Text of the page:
# Intuitively, why is windowing function a low-pass filter?

I'm trying to intuitively understand why a windowing function of a signal is a low-pass filter. I know its DTFT is a sinc function, making it mathematically a low-pass filter, but my logic says truncating a signal with a windowing function would preserve high frequencies better than low frequencies, since high frequencies have a better chance at showing up in the window.

Thanks.

Windowing is not a filter.

Windowing is a multiplication of two signals in time (the input samples with the window function: $x_w[n] = x[n] \times w[n]$ ).

What you get in the frequency domain is a (circular) convolution of the transforms of your signal and the window.

This convolution in the frequency domain can be seen as the spectrum being low-pass-filtered, giving a resulting spectrum with less detail.

[In the case of a filter, you get convolution in time and product in frequency.]

• +1, though I will nitpick the following- "This convolution in the frequency domain can be seen as the spectrum being low-pass-filtered, giving a resulting spectrum with less detail." If the original signal is primarily low frequencies windowing will make it less so (i.e. the resulting weighted frequency content will be higher). Conversely, if the original signal tends to high frequencies windowing will make it less so (i.e. the weighted frequency content will be lower). – Jim Clay May 14 '13 at 16:54
• a sliding window function (and any application of windowing can be thought of as a single instance of the same window sliding across the signal data) is precisely the same as convolution which is precisely what we say that LTI filters do. in a very salient manner, Windowing is a filter. so no up arrow from me. – robert bristow-johnson Nov 24 '15 at 23:21

I do interpret the question "why is windowing function a low-pass filter?" in another direction: why can a (typical) window function be interpreted as the series of coefficients of a low-pass filter? Because of the duality between the time and the frequency domains, so:

Mostly because the coefficients of a normalized window sum to one (which could not be said, for instance, about most wavelets, which are zero-sum)

Most classical windows are positive, symmetric, and can be normalized so that their samples $h_i$ sum to one (since $\sum_i h_i \neq 0$). Their coefficients can be interpreted as weights, and you can replace a signal sample by a weighted sum of other samples and the window weights: each weighted one is replaced by a center of mass. It suffices to divide the result by the sum of weights to get an averaging filter (center of gravity). Since most standard windows are symmetric and often unimodal with maxima at their center, they look like regular smoothing filters: a rectangular window convolves like a moving average filter, a Bartlett filter, a Gaussian window ... like a Gaussian filter.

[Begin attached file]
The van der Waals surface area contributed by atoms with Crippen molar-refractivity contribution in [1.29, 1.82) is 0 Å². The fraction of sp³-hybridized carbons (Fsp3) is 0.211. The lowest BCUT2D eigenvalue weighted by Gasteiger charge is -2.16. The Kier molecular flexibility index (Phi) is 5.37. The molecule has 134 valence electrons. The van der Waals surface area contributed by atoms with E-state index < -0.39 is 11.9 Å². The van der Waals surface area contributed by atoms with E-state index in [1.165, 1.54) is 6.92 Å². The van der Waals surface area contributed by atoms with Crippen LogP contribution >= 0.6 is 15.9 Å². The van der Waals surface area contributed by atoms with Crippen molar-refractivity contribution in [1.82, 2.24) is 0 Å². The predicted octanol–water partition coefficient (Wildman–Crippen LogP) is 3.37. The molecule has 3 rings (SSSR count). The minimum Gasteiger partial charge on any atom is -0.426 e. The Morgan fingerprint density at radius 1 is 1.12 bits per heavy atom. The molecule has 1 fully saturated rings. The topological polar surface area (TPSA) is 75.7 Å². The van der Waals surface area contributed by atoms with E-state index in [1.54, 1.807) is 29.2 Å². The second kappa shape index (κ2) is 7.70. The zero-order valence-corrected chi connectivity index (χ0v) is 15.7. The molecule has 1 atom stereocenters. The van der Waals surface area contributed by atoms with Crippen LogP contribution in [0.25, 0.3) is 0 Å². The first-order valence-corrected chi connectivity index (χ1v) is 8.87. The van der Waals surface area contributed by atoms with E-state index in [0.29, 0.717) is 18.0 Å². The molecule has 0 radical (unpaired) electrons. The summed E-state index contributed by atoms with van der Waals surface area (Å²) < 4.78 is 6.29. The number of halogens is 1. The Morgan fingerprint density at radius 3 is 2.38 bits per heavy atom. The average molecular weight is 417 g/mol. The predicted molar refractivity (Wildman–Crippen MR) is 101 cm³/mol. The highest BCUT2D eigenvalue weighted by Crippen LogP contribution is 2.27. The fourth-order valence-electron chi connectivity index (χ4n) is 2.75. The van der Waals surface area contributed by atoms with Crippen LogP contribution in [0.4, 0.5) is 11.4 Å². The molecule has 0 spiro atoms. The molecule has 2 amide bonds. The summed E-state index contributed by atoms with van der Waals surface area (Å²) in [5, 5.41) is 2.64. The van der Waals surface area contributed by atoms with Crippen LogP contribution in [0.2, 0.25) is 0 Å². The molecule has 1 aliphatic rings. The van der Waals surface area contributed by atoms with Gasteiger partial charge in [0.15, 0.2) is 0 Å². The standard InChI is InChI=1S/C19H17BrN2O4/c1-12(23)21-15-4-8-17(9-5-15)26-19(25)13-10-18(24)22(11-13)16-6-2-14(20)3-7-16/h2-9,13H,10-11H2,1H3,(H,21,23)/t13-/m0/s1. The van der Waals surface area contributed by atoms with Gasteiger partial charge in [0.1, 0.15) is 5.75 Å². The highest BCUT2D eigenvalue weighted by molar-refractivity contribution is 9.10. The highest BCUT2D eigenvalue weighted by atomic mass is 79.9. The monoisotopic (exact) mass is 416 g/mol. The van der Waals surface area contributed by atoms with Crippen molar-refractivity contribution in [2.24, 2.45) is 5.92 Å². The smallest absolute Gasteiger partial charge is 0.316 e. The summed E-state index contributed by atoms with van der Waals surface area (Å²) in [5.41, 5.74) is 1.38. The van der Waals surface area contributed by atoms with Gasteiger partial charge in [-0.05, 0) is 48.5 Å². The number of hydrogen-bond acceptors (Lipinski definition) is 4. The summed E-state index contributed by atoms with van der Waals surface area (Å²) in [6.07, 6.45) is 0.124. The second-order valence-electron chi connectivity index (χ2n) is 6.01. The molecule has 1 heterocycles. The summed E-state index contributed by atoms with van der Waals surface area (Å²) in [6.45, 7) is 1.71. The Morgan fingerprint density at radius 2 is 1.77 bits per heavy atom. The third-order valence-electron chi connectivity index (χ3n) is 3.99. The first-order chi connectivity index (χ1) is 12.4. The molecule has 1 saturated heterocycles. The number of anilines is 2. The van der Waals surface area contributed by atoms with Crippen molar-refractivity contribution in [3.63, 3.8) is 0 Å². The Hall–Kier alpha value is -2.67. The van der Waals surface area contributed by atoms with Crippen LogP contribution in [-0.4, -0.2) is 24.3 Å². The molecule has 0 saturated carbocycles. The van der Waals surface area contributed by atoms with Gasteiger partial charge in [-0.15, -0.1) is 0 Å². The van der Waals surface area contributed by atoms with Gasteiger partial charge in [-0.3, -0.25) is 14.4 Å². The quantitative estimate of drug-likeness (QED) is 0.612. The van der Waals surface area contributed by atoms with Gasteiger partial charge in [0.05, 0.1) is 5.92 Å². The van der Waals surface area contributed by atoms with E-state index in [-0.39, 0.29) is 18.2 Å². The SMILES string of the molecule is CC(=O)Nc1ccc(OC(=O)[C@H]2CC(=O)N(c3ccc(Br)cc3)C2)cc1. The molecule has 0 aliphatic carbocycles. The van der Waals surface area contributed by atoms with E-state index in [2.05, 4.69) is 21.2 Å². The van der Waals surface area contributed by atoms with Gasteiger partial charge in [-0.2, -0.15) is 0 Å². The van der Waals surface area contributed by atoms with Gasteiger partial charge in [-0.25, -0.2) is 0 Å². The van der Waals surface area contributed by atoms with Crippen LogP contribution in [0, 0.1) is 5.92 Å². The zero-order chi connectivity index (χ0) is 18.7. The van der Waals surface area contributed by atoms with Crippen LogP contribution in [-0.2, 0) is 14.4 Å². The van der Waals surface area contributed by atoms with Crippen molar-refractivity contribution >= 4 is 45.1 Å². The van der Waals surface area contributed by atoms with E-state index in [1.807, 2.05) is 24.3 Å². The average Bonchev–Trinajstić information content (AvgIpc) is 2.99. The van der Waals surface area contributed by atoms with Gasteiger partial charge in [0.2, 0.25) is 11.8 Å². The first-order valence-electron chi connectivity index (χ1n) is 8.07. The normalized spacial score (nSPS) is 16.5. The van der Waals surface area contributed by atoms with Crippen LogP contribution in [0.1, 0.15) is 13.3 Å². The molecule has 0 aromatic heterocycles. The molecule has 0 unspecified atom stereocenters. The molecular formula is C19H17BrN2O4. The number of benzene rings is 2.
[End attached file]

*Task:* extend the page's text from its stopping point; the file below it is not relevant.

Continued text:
So, smoothing with a box or a triangle somehow boils down to interpreting a windowing function as a low-pass filter.

Moreover, a repeated (or parallel) use of box rectangular windows of different sizes is used to approximate more complex filters, in a very fast fashion, see for instance Theoretical Foundations of Gaussian. Convolution by Extended Box Filtering, 2011.

"Intuitively, why is windowing function a low-pass filter?"

Intuitively, assuming you are not using a rectangular filter, the window function removes the sharp transitions at the start and end of the data to be analyzed. The onset of the data is tapered up gently from 0 to full scale and the data is tapered down gently to 0 at the trailing end of the data. This reduces high frequency content associated with the transition at the start and end of the data.

For example if you assume your data to be a rectangular pulse just shorter than the analysis window, the rectangular pulse will have some high frequency content associated with the sharp transitions at the start and end of the pulse. Now apply a trapezoidal window function so the rectangular pulse also becomes trapezoidal. Clearly the DFT will show less high frequency content after application of the window. Other tapering windows have a similar effect.

The degree to which high frequency content is affected by the window function will depend on the nature (shape) of both your window and your data.

As mentioned above, this is not technically a linear filter operation, but the window function can have a lowpass effect on the spectrum.

There are window functions you could apply that would not be a lowpass filter, such as finding the maximum value in the window like the example here. (If anyone has reasons why a running window max is still a lowpass filter, I'd be curious to know!)